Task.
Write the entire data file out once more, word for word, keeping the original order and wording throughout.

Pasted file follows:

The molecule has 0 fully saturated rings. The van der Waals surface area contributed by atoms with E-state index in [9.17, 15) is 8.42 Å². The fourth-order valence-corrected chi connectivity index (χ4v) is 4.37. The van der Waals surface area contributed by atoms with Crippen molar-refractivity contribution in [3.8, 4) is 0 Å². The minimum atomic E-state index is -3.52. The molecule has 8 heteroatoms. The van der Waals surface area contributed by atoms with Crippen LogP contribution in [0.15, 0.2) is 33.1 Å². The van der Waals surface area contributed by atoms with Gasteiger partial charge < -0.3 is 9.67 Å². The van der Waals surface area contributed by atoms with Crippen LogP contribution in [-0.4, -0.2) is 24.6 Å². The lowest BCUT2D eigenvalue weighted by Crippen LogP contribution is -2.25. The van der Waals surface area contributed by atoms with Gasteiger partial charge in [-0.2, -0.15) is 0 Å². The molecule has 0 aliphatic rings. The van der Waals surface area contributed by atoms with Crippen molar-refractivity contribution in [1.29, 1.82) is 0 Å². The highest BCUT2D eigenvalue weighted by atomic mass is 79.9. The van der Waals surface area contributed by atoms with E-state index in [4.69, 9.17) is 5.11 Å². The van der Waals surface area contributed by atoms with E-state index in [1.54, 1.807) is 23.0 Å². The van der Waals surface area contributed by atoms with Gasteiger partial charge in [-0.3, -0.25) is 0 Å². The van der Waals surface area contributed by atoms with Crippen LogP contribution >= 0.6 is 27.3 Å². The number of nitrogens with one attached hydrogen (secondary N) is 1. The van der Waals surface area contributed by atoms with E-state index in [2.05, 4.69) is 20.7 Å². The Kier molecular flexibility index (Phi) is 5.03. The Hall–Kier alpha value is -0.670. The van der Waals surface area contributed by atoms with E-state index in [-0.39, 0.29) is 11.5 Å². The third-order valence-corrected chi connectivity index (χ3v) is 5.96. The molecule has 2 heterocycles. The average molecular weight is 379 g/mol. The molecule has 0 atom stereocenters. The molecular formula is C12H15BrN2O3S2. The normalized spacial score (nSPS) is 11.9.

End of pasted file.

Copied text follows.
The molecule has 0 fully saturated rings. The van der Waals surface area contributed by atoms with E-state index in [9.17, 15) is 8.42 Å². The fourth-order valence-corrected chi connectivity index (χ4v) is 4.37. The van der Waals surface area contributed by atoms with Crippen molar-refractivity contribution in [3.8, 4) is 0 Å². The minimum atomic E-state index is -3.52. The molecule has 8 heteroatoms. The van der Waals surface area contributed by atoms with Crippen LogP contribution in [0.15, 0.2) is 33.1 Å². The van der Waals surface area contributed by atoms with Gasteiger partial charge < -0.3 is 9.67 Å². The van der Waals surface area contributed by atoms with Crippen LogP contribution in [-0.4, -0.2) is 24.6 Å². The lowest BCUT2D eigenvalue weighted by Crippen LogP contribution is -2.25. The van der Waals surface area contributed by atoms with Gasteiger partial charge in [-0.2, -0.15) is 0 Å². The molecule has 0 aliphatic rings. The van der Waals surface area contributed by atoms with Crippen molar-refractivity contribution in [1.29, 1.82) is 0 Å². The highest BCUT2D eigenvalue weighted by atomic mass is 79.9. The van der Waals surface area contributed by atoms with E-state index in [4.69, 9.17) is 5.11 Å². The van der Waals surface area contributed by atoms with E-state index in [1.54, 1.807) is 23.0 Å². The van der Waals surface area contributed by atoms with Gasteiger partial charge in [-0.3, -0.25) is 0 Å². The van der Waals surface area contributed by atoms with Crippen LogP contribution >= 0.6 is 27.3 Å². The number of nitrogens with one attached hydrogen (secondary N) is 1. The van der Waals surface area contributed by atoms with E-state index in [2.05, 4.69) is 20.7 Å². The Kier molecular flexibility index (Phi) is 5.03. The Hall–Kier alpha value is -0.670. The van der Waals surface area contributed by atoms with E-state index in [-0.39, 0.29) is 11.5 Å². The third-order valence-corrected chi connectivity index (χ3v) is 5.96. The molecule has 2 heterocycles. The average molecular weight is 379 g/mol. The molecule has 0 atom stereocenters. The molecular formula is C12H15BrN2O3S2. The normalized spacial score (nSPS) is 11.9.